Developing a Microcrystalline Glaze Palette

I’ve always been drawn to pots with clean, elegant lines that can act as canvases, and I enjoy pairing them with glazes that mimic biological processes or the natural world. I spent several years working exclusively with zinc silicate macrocrystalline glazes, and I loved literally growing something in the glaze.

A closeup of the crystallization effect on a fired vase.

Recently, I spent six months developing a palette of microcrystalline glazes all created with one simple and affordable base recipe. To be honest, before last year, I didn’t know very much about glazes. I knew how to follow a glaze recipe, and had successfully mixed all my own crystalline glazes for years, but I lacked a comprehensive understanding of glaze development and how the different materials in a glaze worked together. If I ran into a glazing problem or my materials changed, I didn’t necessarily know what to do to fix it. I’m a self-taught ceramic artist and always hungry for knowledge, but it felt hard to find good resources to learn more about glaze chemistry. I would often fall down an internet rabbit hole searching for an answer to a basic glaze question. We’ve all been there.

Developing Glaze Knowledge

And then last year, in the midst of COVID-19-related craft show cancellations and with some spare time on my hands, I signed up for the semester-long, comprehensive glaze development course offered by Matt and Rose Katz of Ceramic Materials Workshop. When the class began, I selected a rutile glaze to experiment with because I love titanium (the active ingredient in rutile) and because it was incredibly simple—only five ingredients. Over the course of the semester, I mixed variation after variation of this five-ingredient rutile glaze (1), swapping out one flux for another, adding different colorants, or changing the silica and alumina levels. One lab instructed us to remove most of the silica from the recipe, and when I pulled the low-silica test tile out of the kiln, the glaze had formed very tiny, pink, glittery crystals. I was hooked. (I should mention here that I fired all of these tests to cone 10 in a crystalline cycle—a long crystalline hold at about cone 04 is what gave the microcrystals time to grow in the glaze matrix.)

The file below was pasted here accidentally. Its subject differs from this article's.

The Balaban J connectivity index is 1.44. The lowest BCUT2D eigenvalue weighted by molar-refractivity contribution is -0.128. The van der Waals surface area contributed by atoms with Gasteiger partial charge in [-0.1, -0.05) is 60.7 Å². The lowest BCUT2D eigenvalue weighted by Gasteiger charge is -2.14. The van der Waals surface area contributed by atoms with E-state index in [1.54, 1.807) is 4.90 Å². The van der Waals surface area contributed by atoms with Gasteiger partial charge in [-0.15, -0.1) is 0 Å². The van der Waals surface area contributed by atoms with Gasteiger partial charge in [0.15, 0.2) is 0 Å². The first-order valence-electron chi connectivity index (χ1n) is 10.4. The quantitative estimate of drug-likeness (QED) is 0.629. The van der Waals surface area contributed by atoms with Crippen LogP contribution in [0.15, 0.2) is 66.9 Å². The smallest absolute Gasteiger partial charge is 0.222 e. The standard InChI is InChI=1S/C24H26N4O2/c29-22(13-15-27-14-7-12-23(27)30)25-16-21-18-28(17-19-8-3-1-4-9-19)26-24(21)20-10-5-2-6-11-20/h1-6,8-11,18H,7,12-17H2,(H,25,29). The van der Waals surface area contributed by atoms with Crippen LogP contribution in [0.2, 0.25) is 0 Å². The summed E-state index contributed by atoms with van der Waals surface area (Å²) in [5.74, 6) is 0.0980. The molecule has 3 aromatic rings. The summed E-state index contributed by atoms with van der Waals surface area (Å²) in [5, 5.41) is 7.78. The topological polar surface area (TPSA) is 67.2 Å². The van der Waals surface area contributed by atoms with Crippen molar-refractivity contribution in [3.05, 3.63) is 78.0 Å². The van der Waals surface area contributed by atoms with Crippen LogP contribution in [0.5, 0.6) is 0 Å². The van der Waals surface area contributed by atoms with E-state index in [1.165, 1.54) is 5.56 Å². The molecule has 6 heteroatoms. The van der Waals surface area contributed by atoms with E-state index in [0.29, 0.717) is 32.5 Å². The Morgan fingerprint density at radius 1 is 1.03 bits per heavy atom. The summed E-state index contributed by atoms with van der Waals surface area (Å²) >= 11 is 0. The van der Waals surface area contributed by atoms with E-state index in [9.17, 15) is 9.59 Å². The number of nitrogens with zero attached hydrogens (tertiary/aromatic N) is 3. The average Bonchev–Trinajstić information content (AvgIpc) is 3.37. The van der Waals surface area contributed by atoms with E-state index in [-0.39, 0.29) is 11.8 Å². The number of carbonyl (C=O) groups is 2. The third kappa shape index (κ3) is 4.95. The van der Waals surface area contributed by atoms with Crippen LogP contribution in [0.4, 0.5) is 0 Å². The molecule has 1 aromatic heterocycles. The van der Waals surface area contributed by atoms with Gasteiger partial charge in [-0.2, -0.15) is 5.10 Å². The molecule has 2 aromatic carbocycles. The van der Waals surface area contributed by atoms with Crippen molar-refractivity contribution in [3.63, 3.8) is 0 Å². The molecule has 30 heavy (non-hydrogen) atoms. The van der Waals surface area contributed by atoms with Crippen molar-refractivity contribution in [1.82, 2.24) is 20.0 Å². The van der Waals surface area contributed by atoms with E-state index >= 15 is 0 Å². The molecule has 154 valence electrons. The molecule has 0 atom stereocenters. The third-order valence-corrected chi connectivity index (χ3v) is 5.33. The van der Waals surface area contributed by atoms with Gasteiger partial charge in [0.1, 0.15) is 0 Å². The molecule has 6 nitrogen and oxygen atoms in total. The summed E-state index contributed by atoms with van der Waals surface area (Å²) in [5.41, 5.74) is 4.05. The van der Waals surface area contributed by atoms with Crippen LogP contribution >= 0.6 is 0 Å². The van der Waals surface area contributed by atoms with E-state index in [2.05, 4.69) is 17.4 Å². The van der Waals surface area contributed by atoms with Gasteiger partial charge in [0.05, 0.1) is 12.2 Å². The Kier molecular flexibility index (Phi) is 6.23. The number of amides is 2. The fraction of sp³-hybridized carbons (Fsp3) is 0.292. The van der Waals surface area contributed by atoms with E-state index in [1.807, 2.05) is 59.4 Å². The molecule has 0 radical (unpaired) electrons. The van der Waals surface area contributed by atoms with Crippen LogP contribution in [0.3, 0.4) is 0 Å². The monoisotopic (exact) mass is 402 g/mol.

1 A series of glaze tests, blended and applied to test tiles.

2 Testing minor variations of silica and alumina.

Next, Matt instructed me to test systemic and very small variations in the silica and alumina content of the glaze (2). The first crystallized glaze was extremely matte, even dry, but I found that as I moved to the right on the Stull chart (3) (an X-Y-axis grid that shows the fired results of oxide mixtures like silica and alumina) and added some of the silica back in, I crossed the matte/gloss line and ended up with a glossy glaze that still contained microcrystals. I also discovered that as I added silica back into the formula, I needed an additional ingredient to flux the glaze and cause the crystals to separate a little bit, otherwise the crystals grew too large and became one solid mass. I found that most colorant oxides worked well for this purpose (with the exception of chrome, which is quite refractory). I have been using cobalt, manganese, and iron in small amounts (1–2%) with nice results (3–5). I also make a version with additions of both 1% cobalt carbonate and 1% copper carbonate that fires to a nice deep turquoise color. I found that adding textured slip gives the crystals a place to cluster (5).

3 The Stull glaze chart, drawn by R. T. Stull in 1912, plots silica and alumina levels of a glaze by unity molecular formula. The chart depicts the properties (depicted by various colors) of a group of glazes fired to cone 11. Silica in the glazes increases from left to right and alumina increases from bottom to top. Fluxes are 0.3 KNaO, 0.7 CaO. Adapted and republished with permission of The American Ceramic Society.